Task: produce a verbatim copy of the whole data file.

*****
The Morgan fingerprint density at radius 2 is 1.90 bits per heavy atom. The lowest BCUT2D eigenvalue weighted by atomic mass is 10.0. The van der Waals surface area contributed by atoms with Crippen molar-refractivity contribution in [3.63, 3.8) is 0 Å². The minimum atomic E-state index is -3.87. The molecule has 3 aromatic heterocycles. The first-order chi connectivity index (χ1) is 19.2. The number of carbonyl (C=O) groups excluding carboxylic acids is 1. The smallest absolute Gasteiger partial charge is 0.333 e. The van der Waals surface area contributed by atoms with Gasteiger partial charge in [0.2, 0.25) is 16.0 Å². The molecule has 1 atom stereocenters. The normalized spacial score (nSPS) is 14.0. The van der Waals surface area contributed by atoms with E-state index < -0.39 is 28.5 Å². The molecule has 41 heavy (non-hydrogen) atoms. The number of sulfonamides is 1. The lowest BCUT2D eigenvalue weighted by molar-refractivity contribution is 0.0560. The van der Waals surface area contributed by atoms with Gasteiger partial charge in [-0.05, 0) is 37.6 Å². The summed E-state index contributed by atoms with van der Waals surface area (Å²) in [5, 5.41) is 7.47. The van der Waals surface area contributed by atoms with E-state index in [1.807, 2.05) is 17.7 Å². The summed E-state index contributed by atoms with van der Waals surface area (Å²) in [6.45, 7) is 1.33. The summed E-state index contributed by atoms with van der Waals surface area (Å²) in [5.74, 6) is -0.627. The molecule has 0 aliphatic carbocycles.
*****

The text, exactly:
The Morgan fingerprint density at radius 2 is 1.90 bits per heavy atom. The lowest BCUT2D eigenvalue weighted by atomic mass is 10.0. The van der Waals surface area contributed by atoms with Crippen molar-refractivity contribution in [3.63, 3.8) is 0 Å². The minimum atomic E-state index is -3.87. The molecule has 3 aromatic heterocycles. The first-order chi connectivity index (χ1) is 19.2. The number of carbonyl (C=O) groups excluding carboxylic acids is 1. The smallest absolute Gasteiger partial charge is 0.333 e. The van der Waals surface area contributed by atoms with Gasteiger partial charge in [0.2, 0.25) is 16.0 Å². The molecule has 1 atom stereocenters. The normalized spacial score (nSPS) is 14.0. The van der Waals surface area contributed by atoms with E-state index < -0.39 is 28.5 Å². The molecule has 41 heavy (non-hydrogen) atoms. The number of sulfonamides is 1. The lowest BCUT2D eigenvalue weighted by molar-refractivity contribution is 0.0560. The van der Waals surface area contributed by atoms with Gasteiger partial charge in [-0.05, 0) is 37.6 Å². The summed E-state index contributed by atoms with van der Waals surface area (Å²) in [5, 5.41) is 7.47. The van der Waals surface area contributed by atoms with E-state index in [1.807, 2.05) is 17.7 Å². The summed E-state index contributed by atoms with van der Waals surface area (Å²) in [6.45, 7) is 1.33. The summed E-state index contributed by atoms with van der Waals surface area (Å²) in [5.74, 6) is -0.627. The molecule has 0 aliphatic carbocycles.